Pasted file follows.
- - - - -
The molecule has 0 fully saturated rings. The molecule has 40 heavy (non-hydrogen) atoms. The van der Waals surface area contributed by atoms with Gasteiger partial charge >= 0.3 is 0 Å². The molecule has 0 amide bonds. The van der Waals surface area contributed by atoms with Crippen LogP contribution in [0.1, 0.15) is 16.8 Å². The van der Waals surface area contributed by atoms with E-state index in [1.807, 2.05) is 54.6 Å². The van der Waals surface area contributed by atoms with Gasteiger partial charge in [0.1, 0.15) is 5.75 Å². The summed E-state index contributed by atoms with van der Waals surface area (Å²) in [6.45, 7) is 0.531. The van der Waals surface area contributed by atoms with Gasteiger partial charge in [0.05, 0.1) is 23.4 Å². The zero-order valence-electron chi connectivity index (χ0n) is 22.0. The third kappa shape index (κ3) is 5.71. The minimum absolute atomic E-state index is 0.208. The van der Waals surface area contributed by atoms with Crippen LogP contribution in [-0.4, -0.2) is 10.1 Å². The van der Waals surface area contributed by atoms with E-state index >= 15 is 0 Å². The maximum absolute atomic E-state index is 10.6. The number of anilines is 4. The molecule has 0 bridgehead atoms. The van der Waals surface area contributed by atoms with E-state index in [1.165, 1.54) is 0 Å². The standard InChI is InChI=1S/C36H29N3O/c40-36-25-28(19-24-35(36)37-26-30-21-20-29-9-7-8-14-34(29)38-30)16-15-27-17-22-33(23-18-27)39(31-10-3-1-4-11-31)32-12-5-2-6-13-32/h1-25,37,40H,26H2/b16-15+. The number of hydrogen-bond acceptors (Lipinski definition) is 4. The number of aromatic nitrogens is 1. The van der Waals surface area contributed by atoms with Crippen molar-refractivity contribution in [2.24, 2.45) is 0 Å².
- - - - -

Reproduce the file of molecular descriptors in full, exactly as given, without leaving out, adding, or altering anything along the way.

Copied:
The molecule has 0 fully saturated rings. The molecule has 40 heavy (non-hydrogen) atoms. The van der Waals surface area contributed by atoms with Gasteiger partial charge >= 0.3 is 0 Å². The molecule has 0 amide bonds. The van der Waals surface area contributed by atoms with Crippen LogP contribution in [0.1, 0.15) is 16.8 Å². The van der Waals surface area contributed by atoms with E-state index in [1.807, 2.05) is 54.6 Å². The van der Waals surface area contributed by atoms with Gasteiger partial charge in [0.1, 0.15) is 5.75 Å². The summed E-state index contributed by atoms with van der Waals surface area (Å²) in [6.45, 7) is 0.531. The van der Waals surface area contributed by atoms with Gasteiger partial charge in [0.05, 0.1) is 23.4 Å². The zero-order valence-electron chi connectivity index (χ0n) is 22.0. The third kappa shape index (κ3) is 5.71. The minimum absolute atomic E-state index is 0.208. The van der Waals surface area contributed by atoms with Crippen LogP contribution in [-0.4, -0.2) is 10.1 Å². The van der Waals surface area contributed by atoms with E-state index >= 15 is 0 Å². The maximum absolute atomic E-state index is 10.6. The number of anilines is 4. The molecule has 0 bridgehead atoms. The van der Waals surface area contributed by atoms with E-state index in [1.165, 1.54) is 0 Å². The standard InChI is InChI=1S/C36H29N3O/c40-36-25-28(19-24-35(36)37-26-30-21-20-29-9-7-8-14-34(29)38-30)16-15-27-17-22-33(23-18-27)39(31-10-3-1-4-11-31)32-12-5-2-6-13-32/h1-25,37,40H,26H2/b16-15+. The number of hydrogen-bond acceptors (Lipinski definition) is 4. The number of aromatic nitrogens is 1. The van der Waals surface area contributed by atoms with Crippen molar-refractivity contribution in [2.24, 2.45) is 0 Å².